What are you working on now?
My short game. Fortunately at Avila we have a great practice facility. They have chipping ranges. Those are the challenging shots for me because every course you play you get a different lie. The better golfers you play with, the less lenient they are with you rolling the ball over, you know what I'm saying?

Do you have a hole in one?
I do not. I've done my best, but I'm still in search for one.

What's in your bag? Are you an equipment junkie?
I really like equipment. I play TaylorMade Burners. During a pre-season game in New Jersey, we played at Trump National with Donald Trump and he was my partner. We played good as a team. He carried me. He was hitting the dog out of the ball and I asked, "What are those things?" He had TaylorMade Burner irons, and of course he had gold plates on those things. About a week later he sent me a set of those irons, so that's what I'm using.

Did they come with gold plates?
No, he didn't put the gold plates on there.

Being from Ohio, are you a Jack fan? Yeah. I can't help that. When my Dad played in the Cleveland Amateur, and some other major amateur tournaments in Ohio, Jack played in some of the same tournaments. I'll never forget my Dad said, when he watched Jack play a few holes, that's when he realized he was never going to make it on tour. Jack is legendary worldwide, but in the state of Ohio, there's not many people bigger than Jack Nicklaus.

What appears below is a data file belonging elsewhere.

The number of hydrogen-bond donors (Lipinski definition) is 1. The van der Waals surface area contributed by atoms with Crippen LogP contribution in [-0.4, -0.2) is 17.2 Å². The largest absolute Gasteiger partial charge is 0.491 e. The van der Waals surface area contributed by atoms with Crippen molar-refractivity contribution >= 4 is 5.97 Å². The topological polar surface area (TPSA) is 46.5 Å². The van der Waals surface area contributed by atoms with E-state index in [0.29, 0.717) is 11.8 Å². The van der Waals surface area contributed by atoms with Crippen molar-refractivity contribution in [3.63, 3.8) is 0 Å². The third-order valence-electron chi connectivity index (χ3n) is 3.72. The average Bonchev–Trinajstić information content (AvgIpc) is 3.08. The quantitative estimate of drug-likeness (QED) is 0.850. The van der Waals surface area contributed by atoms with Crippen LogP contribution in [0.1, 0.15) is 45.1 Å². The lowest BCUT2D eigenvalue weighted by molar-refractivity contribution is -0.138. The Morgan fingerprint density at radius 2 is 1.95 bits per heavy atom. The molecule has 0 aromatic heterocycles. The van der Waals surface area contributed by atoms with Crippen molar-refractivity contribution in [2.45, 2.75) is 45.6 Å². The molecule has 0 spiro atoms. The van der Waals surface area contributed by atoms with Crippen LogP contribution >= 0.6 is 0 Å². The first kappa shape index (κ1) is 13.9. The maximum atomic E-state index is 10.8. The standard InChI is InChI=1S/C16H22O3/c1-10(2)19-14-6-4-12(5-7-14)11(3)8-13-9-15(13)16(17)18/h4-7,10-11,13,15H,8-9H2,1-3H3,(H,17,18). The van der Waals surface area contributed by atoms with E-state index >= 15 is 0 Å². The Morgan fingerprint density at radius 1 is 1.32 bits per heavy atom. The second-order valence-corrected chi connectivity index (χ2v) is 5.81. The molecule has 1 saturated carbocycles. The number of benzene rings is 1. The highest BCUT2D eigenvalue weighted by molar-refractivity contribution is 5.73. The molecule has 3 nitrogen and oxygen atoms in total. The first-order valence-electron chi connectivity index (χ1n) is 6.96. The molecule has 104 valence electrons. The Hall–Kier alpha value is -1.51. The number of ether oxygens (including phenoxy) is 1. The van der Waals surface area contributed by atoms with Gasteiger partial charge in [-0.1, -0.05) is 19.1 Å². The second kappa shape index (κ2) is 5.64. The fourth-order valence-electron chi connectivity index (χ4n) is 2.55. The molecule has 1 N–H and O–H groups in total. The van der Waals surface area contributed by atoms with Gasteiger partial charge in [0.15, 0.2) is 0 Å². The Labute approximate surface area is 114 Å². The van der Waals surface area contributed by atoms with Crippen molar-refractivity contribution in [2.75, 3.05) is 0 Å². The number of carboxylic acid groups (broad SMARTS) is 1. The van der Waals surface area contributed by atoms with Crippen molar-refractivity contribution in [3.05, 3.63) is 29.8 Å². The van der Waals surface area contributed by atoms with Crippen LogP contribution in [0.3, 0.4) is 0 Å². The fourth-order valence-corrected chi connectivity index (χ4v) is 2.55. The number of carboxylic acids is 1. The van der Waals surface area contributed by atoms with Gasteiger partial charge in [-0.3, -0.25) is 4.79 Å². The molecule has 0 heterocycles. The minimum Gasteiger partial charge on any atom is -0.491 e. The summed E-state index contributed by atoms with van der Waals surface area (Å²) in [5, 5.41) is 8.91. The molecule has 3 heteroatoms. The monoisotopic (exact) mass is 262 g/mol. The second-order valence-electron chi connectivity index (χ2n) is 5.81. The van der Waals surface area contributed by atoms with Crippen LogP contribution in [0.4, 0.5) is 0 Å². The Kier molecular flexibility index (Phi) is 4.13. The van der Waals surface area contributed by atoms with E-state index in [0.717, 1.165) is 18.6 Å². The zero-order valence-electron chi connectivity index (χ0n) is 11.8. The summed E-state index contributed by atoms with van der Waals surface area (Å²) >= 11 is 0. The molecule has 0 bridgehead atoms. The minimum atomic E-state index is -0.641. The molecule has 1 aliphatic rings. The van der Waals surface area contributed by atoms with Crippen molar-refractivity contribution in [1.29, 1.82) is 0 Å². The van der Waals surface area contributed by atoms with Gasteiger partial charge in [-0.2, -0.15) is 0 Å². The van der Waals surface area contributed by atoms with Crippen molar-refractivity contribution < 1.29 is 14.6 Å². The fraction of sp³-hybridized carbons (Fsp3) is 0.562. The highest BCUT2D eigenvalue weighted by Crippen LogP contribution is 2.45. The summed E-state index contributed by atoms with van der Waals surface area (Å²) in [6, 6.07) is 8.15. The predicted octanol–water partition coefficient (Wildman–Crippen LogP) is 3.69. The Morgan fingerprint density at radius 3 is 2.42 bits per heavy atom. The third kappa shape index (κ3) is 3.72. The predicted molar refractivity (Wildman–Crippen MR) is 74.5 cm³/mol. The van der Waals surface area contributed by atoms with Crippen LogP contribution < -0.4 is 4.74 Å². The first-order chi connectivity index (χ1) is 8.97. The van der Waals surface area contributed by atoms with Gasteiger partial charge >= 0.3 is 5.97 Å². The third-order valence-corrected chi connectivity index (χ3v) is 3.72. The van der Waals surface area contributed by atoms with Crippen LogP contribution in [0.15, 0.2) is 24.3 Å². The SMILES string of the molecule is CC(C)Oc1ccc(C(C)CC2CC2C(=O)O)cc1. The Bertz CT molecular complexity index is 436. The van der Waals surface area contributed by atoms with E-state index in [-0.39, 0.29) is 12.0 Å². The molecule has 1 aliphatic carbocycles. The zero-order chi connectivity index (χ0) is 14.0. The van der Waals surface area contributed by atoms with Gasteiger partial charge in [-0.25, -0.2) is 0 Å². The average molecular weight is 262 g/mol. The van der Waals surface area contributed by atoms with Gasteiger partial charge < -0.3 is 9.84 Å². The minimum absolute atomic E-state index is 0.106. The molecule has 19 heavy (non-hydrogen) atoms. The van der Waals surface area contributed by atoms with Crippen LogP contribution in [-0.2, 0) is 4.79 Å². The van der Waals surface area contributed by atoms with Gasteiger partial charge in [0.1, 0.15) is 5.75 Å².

At one point I saw you had Tiger on the sideline of a Bucs game, are you Tiger over Phil?
I'm a big fan of these guys. When I was a head coach of the Bucs, I got a call: Tiger wanted to come by and meet me and have dinner with me. I thought it was a prank call. Sure enough he called that night again and we had a chance to sit down and have dinner and he gave me a chance to ask him questions about his mentality, not just about golf and tips. We became friends and he came to several Bucs games. He would call me and leave messages when we lost, he'd be getting on my case. But I'm a huge Tiger Woods fan because he's the ice man, he's the ultimate clutch competitor and performer that I've seen in my lifetime.